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Scand J Public Health. 2007;35(5):497-502.

Register-based follow-up of social benefits and other transfer payments: accuracy and degree of completeness in a Danish interdepartmental administrative database compared with a population-based survey.

Author information

1
Department of Clinical Social Medicine, Institute of Public Health, Aarhus University, Denmark. nhh@folkesundhed.au.dk

Abstract

BACKGROUND:

Social consequences of disease may be subject to register based follow-up. A Danish database, DREAM, allows weekly follow-up of any public transfer payment. This study aimed to evaluate the feasibility of the register for use in public health research.

MATERIAL AND METHODS:

The DREAM database includes information on all public transfer payments administered by Danish ministries, municipalities, and Statistics Denmark for all Danish citizens on a weekly basis since 1991. The DREAM database was compared with self-reported information on sources of income in a population survey from 2001 with about 5000 participants.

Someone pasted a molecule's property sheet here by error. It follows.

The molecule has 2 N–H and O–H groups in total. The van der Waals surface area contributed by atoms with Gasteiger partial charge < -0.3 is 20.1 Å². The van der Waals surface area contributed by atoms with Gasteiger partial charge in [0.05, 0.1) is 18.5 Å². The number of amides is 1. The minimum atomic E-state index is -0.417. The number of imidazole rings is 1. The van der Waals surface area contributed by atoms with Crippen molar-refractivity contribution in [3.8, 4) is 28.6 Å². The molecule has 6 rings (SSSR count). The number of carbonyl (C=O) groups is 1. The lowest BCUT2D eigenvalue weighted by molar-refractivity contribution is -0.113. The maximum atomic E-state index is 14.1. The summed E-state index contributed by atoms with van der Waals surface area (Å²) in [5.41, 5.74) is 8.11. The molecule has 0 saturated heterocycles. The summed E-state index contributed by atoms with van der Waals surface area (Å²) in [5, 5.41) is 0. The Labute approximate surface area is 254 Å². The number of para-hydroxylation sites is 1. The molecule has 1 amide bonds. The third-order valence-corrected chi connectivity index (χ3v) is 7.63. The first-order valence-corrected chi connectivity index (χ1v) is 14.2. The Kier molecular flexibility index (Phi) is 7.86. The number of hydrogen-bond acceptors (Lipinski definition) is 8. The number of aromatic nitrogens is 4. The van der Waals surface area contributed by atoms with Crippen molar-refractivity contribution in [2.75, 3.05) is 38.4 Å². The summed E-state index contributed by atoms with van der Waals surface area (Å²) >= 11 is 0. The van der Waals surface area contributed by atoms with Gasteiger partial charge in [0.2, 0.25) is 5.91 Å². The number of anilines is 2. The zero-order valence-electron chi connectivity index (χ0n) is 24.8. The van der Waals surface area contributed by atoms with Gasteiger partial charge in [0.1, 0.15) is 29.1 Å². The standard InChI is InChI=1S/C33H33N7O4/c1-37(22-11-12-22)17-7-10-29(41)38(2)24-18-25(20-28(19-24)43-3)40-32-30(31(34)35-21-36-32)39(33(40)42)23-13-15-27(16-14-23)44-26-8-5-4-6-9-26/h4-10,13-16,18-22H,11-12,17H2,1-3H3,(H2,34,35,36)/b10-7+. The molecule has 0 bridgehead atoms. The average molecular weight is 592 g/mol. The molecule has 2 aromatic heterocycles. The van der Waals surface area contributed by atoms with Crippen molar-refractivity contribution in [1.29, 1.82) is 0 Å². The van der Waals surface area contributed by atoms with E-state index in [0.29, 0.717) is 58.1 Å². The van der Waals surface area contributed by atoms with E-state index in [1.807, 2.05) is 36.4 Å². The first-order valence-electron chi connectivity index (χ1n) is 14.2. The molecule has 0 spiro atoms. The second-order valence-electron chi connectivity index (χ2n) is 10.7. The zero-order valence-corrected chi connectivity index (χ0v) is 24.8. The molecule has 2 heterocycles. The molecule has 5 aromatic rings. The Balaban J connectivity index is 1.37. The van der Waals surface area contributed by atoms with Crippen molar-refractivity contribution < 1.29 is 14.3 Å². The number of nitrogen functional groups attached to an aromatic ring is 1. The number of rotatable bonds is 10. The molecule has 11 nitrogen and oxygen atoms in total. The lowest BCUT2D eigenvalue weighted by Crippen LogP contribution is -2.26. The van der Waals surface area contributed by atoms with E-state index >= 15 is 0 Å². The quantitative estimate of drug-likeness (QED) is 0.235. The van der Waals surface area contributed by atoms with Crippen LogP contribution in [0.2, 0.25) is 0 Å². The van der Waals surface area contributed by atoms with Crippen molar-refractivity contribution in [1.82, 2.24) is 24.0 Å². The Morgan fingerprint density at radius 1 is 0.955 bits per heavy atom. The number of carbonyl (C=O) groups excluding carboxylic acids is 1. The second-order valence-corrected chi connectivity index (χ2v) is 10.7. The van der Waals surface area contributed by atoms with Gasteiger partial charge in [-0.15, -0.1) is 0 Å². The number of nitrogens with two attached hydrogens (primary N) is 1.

RESULTS:

According to DREAM, 80.2% of respondents had received some kind of transfer income since 1991. For the week they filled in the questionnaire, 9.0% had a record of labour-market-related benefit (unemployment benefit, social assistance, wage subsidy), 6.4% a health-related benefit (sickness benefit, vocational rehabilitation allowance, salary from subsidized jobs for persons with limited work capacity, anticipatory pension), 10.1% a voluntary retirement pension, while 74.4% had no record of transfer payment for that week. The predictive value of DREAM was 74.8% for health-related transfer payment and 98.2% for self-support. Among persons with a record of sickness benefit, 52.4% reported no transfer payment.

CONCLUSION:

The DREAM database is feasible for follow-up of social and economic consequences of disease. Respondents may be unaware of payments transferred by the public authorities to the employer, and in such cases DREAM may be the best source of information. The database is useful for public health research, but may also be useful for socioeconomic analyses of selection bias and dropout from other studies.

PMID:
17852980
DOI:
10.1080/14034940701271882
[Indexed for MEDLINE]
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